For one, it doesn’t seal around the face. AO Air argues that the traditional method of face protection leaves the wearer breathing in their regurgitated CO2 filled breaths, instead of new, fresh oxygen. The Atmos, however, relies on fans to provide a constant one-way air flow. The fans route oxygen through an impressive filtration system that traps larger particles as well as fines ones like dust, pollen, and ash. It connects to an app through Bluetooth to give information on the quality of air you’re breathing, plus the status of your filters and batteries, which need to be replaced fairly regularly. AO Air also claims that the Atmos can even keep up with situations when you’re using a lot of oxygen, like sprinting or any type of workout performed at peak level.
The scientific claims are backed up by an independent study from the Auckland University of Technology, which found the Atmos provides up to 50 times more protection that other leading air filtration masks.
But how does it hold up to the first date test? It’s clear, rather than covered, so people can actually see your face (a bonus). The design of the protective shield itself is sleek and futuristic, almost like a version of X-Men’s Cyclops, though, no, it doesn’t shoot out lasers (a negative). We can imagine the fan background noise being a little disruptive to first-date conversation (that could be a positive or negative depending on how the date’s going).
Ultimately we would recommend pre-ordering the Atmos, which will be available this summer, for a few specific types of people:
A) The total germaphobe who doesn’t mind being noticed.
B) The athlete who struggles with poor air quality where they live and is open to trying something new.
C) The fashion thirst trap who’s looking for the best way to get some street style photographer attention during Fashion Week.
For the rest of us, we’ll stick to regularly washing our hands.
Be Safe and Have Fun
By New Orleans Peoples Assembly
On Sunday, March 8th 2020, the New Orleans Peoples
Assembly will host the 2nd Annual International Working Women’s Day
demonstration, rallying at Congo Square at 1:00pm, followed by a march to the
steps of City Hall. The purpose of the demonstration is to build local and
international solidarity of working class women in our movement to end what
causes us harm, while building toward the new society that we so urgently need
This year’s theme is anchored in a demand for higher wages. The
minimum wage in New Orleans, and the entire state of Louisiana, remains
unchanged since 2008 at $7.25, with no current signs of an upcoming increase.
This is despite the constant surge in the cost of living: housing, healthcare,
childcare, food, water, etc.!!!
New Orleans blames Baton Rouge, and says that it cannot raise
all wages without the state’s cooperation, despite having a democrat for Governor.
The state of Louisiana, primarily run by white conservative republican men, caters
to the greed of this rich ruling class of Louisiana, and refuses to acknowledge
the needs of the people. Furthermore, the city administration (currently led by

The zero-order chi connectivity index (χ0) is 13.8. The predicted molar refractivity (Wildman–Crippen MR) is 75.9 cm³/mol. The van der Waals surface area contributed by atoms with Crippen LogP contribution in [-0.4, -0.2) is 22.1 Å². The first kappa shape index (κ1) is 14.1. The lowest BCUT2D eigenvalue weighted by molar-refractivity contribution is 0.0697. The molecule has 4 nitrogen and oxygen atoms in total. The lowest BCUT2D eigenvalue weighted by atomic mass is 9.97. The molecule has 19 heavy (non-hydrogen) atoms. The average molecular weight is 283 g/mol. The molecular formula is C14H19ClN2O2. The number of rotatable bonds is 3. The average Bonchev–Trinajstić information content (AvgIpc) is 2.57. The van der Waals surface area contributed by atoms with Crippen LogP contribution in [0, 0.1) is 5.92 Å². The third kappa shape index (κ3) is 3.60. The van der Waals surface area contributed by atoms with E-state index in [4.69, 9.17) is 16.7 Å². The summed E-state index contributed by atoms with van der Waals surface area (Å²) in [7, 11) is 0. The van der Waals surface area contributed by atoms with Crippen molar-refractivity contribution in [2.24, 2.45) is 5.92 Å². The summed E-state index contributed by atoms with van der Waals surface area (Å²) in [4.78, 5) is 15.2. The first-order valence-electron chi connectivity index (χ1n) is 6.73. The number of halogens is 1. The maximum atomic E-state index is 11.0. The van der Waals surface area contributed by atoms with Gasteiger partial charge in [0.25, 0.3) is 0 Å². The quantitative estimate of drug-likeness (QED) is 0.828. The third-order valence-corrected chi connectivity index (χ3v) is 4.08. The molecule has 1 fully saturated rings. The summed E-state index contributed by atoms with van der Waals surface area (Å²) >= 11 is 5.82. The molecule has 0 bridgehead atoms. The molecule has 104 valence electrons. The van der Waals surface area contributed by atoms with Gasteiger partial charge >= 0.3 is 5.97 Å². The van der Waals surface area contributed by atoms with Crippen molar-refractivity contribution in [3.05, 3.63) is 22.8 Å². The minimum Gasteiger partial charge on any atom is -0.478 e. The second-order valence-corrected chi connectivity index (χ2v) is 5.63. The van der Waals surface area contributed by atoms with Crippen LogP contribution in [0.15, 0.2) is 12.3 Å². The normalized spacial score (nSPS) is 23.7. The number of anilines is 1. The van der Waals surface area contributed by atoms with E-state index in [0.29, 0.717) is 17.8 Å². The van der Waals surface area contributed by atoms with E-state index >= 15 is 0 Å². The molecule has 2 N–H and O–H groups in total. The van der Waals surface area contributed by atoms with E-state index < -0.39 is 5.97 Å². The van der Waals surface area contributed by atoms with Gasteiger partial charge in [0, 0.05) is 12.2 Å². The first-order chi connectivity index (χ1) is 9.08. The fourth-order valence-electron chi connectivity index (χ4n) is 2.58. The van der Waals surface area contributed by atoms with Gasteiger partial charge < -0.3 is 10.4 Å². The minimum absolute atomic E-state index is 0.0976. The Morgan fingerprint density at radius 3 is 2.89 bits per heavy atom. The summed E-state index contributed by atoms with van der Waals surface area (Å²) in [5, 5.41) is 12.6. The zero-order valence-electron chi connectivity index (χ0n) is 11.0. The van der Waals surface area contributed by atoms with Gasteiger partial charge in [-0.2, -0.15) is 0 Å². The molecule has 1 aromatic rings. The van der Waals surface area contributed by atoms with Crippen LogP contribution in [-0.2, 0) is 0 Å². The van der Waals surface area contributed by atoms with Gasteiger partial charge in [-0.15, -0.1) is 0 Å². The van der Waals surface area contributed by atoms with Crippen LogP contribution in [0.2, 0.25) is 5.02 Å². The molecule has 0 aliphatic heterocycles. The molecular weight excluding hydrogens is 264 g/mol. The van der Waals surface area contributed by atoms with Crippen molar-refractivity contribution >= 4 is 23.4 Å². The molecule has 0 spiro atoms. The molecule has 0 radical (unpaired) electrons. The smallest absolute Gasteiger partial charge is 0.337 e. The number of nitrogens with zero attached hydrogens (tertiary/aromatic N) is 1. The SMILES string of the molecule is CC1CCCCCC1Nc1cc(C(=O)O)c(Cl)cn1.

Democrats) is NOT actively fighting for the ability to raise wages. Ever wonder
All of this is a problem. However, WE ARE the SOLUTION! Our
revolutionary sister, Assata Shakur said, “People get used to anything. The
less you think about your oppression, the more your tolerance for it grows.
After a while, people just think oppression is the normal state of things. But
to become free, you have to be acutely aware of being a slave.” Now, in 2020
nobody wants to think of ourselves as enslaved. Yet, if the material conditions
demonstrate that forces are placed upon our people that are oppressive, we need
to work actively to change those conditions.
Though, we are no longer facing literal chattel enslavement, we
face enslavement by new names and in new ways, from mass incarceration to the
reformed exploitation of labor called “wage enslavement”.
Just as our ancestors who resisted chattel enslavement fought back, and won to move the needle forward, we must continue to the struggle toward complete liberation.
When WE FIGHT, we win!
Join us in the streets on Sunday, March 8th at 1:00pm.
Sex and The City of New Orleans
Dr. Lisa Moreno-Walton, MD, MS, MSCR
Emergency Medicine Physician at University Medical Center
Director of Research, Diversity, Latino Health Scholars Program
Valentine’s Day makes us think about love, and although
there are many kinds of love, certainly sexual love is one of the most
important. We know from experience that
great sex can hold a relationship together for just so long if sex is the only
thing the couple has in common. A great
relationship needs love, respect and good sex if it is going to endure.
As a physician and a mother, I feel very strongly that
discussions of sex with our children need to include the concepts of love and
respect. We should begin early to teach
respect for our bodies and the bodies of others. Children need to understand from a very early
age that their body belongs to them and that NO ONE should touch their body
unless they want that person to touch them and NO ONE should touch their body
in a way that makes them uncomfortable.